I found this book a compelling read. From the moment I picked it up, I found it hard to put down. I liked the style of writing and the sensitive portrayal of the characters meant it was easy to be drawn in. It wasn't Philomena's story, however, it was her son's, but his struggles and the prejudices he faced throughout his life provided a harrowing tale made all the more poignant by the fact it was a true story. I challenge any reader not to empathise with Philomena and the love she had for her son, living in constant dread that he would be taken from her. The manner of his removal and what could possibly have gone through the mind of such a young child at that time still brings a lump to my throat and causes me to hold my children that little bit tighter.

I don't want to say much more and spoil people's reading but Anthony/Michael's story is a real education in prejudice and the struggles of one man who couldn't conform in an unforgiving society. I was appalled at the narrow minded and medieval attitudes of the Catholic Church, American society and political institutions. I think there was an element of bias from the author towards the Church, Michael's adoptive father and some others but that is for people to decide themselves.

This is an excellent book and I recommend it to all.
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8 of 8 people found the following review helpful
5.0 out of 5 stars good read 11 Jan 2014
By Pal
Format:Kindle Edition|Verified Purchase
Much more detail about Michael Hess and his sister Mary , less focus on Philomena the Abbey comes out even worse than the film. Have just read Orphan Train by Christina Baker Kline - fictional /fact about transporting homeless children from the streets of Manhattan to the mid west US to work on farms and as house slaves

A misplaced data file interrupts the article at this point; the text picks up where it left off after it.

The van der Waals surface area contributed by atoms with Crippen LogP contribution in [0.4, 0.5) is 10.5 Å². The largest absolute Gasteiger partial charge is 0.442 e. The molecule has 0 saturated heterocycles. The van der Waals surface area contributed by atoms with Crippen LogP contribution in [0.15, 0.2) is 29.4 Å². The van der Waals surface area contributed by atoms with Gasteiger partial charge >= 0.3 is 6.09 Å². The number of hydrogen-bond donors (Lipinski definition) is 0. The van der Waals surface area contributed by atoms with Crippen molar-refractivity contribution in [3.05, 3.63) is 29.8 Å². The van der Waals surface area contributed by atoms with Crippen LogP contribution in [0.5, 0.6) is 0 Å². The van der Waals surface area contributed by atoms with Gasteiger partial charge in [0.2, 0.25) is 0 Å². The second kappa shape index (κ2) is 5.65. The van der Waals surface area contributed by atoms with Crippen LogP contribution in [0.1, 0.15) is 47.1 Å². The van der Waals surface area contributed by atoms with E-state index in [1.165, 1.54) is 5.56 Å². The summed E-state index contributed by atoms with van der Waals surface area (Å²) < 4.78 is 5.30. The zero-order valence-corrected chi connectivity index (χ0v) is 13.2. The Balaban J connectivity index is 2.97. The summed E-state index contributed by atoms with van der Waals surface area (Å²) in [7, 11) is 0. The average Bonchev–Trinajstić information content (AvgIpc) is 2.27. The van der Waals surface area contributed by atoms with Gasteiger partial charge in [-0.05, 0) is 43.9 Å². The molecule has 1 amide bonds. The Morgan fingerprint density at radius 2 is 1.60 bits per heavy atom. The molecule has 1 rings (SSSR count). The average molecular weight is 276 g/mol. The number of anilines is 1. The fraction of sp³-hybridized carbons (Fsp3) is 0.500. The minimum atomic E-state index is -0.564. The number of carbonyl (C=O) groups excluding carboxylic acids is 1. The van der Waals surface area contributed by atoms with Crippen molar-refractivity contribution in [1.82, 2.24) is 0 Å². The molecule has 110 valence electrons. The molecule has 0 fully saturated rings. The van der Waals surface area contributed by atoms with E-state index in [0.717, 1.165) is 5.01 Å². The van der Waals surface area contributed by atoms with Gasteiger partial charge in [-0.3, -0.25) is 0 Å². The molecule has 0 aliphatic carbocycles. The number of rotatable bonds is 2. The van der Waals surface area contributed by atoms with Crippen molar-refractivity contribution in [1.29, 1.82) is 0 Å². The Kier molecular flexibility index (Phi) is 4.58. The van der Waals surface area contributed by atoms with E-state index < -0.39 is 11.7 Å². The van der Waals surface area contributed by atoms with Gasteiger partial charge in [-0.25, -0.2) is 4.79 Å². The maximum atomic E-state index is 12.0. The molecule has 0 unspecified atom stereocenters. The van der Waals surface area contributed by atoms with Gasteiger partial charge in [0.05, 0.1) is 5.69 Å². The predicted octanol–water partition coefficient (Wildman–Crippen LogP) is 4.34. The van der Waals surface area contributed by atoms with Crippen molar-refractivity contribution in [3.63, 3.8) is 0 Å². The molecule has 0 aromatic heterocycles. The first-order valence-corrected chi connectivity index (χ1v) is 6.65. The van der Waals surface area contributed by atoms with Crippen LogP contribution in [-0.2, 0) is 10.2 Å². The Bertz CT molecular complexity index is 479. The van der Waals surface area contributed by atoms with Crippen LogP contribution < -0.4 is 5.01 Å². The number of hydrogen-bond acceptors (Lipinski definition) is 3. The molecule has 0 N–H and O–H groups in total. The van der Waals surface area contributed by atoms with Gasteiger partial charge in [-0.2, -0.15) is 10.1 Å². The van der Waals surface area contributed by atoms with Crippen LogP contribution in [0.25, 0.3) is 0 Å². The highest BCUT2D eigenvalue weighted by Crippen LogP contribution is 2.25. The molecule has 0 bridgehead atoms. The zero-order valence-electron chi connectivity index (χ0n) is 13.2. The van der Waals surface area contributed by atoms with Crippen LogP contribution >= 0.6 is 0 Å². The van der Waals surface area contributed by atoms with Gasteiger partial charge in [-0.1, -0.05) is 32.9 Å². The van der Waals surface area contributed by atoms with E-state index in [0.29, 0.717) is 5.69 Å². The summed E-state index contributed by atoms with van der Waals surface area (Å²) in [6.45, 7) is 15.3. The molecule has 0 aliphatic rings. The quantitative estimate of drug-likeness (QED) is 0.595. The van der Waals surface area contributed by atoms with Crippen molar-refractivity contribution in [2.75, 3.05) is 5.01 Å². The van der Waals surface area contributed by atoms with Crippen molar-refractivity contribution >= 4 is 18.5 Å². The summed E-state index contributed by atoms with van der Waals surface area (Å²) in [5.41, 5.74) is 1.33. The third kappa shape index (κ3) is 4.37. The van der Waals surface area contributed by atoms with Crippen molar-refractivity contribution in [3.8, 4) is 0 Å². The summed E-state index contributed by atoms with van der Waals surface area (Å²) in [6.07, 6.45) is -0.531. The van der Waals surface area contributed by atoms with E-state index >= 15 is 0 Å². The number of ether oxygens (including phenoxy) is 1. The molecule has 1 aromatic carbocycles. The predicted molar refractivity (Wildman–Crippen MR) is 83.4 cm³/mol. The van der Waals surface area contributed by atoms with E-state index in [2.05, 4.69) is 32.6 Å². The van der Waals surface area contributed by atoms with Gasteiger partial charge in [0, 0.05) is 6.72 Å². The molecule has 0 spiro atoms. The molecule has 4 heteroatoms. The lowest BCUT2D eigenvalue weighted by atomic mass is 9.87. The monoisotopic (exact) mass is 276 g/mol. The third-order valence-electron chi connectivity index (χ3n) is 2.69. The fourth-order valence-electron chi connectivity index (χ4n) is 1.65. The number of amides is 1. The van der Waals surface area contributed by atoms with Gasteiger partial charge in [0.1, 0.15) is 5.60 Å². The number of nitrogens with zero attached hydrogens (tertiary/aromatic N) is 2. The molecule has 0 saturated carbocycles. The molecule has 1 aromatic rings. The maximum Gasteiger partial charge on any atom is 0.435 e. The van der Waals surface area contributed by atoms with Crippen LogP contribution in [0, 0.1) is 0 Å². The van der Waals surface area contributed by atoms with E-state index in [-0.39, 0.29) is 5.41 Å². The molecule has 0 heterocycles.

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9 of 9 people found the following review helpful
5.0 out of 5 stars recommended 21 Feb 2014
Format:Kindle Edition|Verified Purchase
The book is much more comprehensive than the film. Philomena, touching story and politically interesting too, a good read and well written.
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95 of 103 people found the following review helpful
3.0 out of 5 stars Misleading! 8 Jan 2014
Format:Paperback
If you think you are going to read Philomena's story - You are wrong. This is Michael Hess ( Antony) story. It centres on his journey through life feeling rejected and alone. He embarks on a career in Law which takes him to the Whitehouse, rubbing shoulders with the President, and partying in Gay Bars, progressing to a life that includes a sordid and depraved side, often pushing aside those that come to love him and selling out fellow friends and associates that are homesexual to further his career, and save himself from public humiliation.You have every sympathy for his situation, and his lost identity, but he did have a good family, a mum who loved him, and a sister that shared his past and present life.His attempts to find his real Mum were rather half hearted in my opinion, and he didn't really appreciate the love and education that his adoptive family provided.
It is an emotive subject, and I really wanted to read Philomena's story and how it affected her. Unfortunately this book does not cover her story at all. Maybe I will have to watch the film, but I do feel the title of the book is misleading.
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14 of 15 people found the following review helpful
5.0 out of 5 stars Loved the film but the book is even better. 6 Mar 2014
Format:Kindle Edition|Verified Purchase
The book gives so much more information and insight into the life of Anthony Lee. The sad toll that his perceived rejection had upon Anthony's life is sensitively explored and one is left feeling so sad that he never knew of his mother's continued longing and the quest to find him.
The book is also a secondary source of historical information about the prejudice and at best ambivalence experienced by the gay community in America particularly with the advent of HIV and AIDS.